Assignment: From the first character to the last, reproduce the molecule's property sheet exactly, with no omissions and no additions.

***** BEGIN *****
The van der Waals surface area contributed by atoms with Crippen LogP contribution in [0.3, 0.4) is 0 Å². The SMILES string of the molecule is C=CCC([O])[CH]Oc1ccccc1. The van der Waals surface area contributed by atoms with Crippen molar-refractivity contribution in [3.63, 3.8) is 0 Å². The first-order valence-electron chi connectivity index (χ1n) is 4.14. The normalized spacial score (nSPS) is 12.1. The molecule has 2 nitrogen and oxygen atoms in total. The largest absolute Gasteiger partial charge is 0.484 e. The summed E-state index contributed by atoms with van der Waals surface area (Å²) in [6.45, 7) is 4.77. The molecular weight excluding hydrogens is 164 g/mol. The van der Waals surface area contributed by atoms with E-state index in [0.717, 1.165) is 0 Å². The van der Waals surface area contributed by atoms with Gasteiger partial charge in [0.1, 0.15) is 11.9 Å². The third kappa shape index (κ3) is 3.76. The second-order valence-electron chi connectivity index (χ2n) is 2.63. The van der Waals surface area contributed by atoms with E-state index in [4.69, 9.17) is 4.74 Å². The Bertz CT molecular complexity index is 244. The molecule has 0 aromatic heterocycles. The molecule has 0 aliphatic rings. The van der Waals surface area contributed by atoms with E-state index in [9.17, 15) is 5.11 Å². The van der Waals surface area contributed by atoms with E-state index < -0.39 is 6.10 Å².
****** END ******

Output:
The van der Waals surface area contributed by atoms with Crippen LogP contribution in [0.3, 0.4) is 0 Å². The SMILES string of the molecule is C=CCC([O])[CH]Oc1ccccc1. The van der Waals surface area contributed by atoms with Crippen molar-refractivity contribution in [3.63, 3.8) is 0 Å². The first-order valence-electron chi connectivity index (χ1n) is 4.14. The normalized spacial score (nSPS) is 12.1. The molecule has 2 nitrogen and oxygen atoms in total. The largest absolute Gasteiger partial charge is 0.484 e. The summed E-state index contributed by atoms with van der Waals surface area (Å²) in [6.45, 7) is 4.77. The molecular weight excluding hydrogens is 164 g/mol. The van der Waals surface area contributed by atoms with E-state index in [0.717, 1.165) is 0 Å². The van der Waals surface area contributed by atoms with Gasteiger partial charge in [0.1, 0.15) is 11.9 Å². The third kappa shape index (κ3) is 3.76. The second-order valence-electron chi connectivity index (χ2n) is 2.63. The van der Waals surface area contributed by atoms with E-state index in [4.69, 9.17) is 4.74 Å². The Bertz CT molecular complexity index is 244. The molecule has 0 aromatic heterocycles. The molecule has 0 aliphatic rings. The van der Waals surface area contributed by atoms with E-state index in [9.17, 15) is 5.11 Å². The van der Waals surface area contributed by atoms with E-state index < -0.39 is 6.10 Å².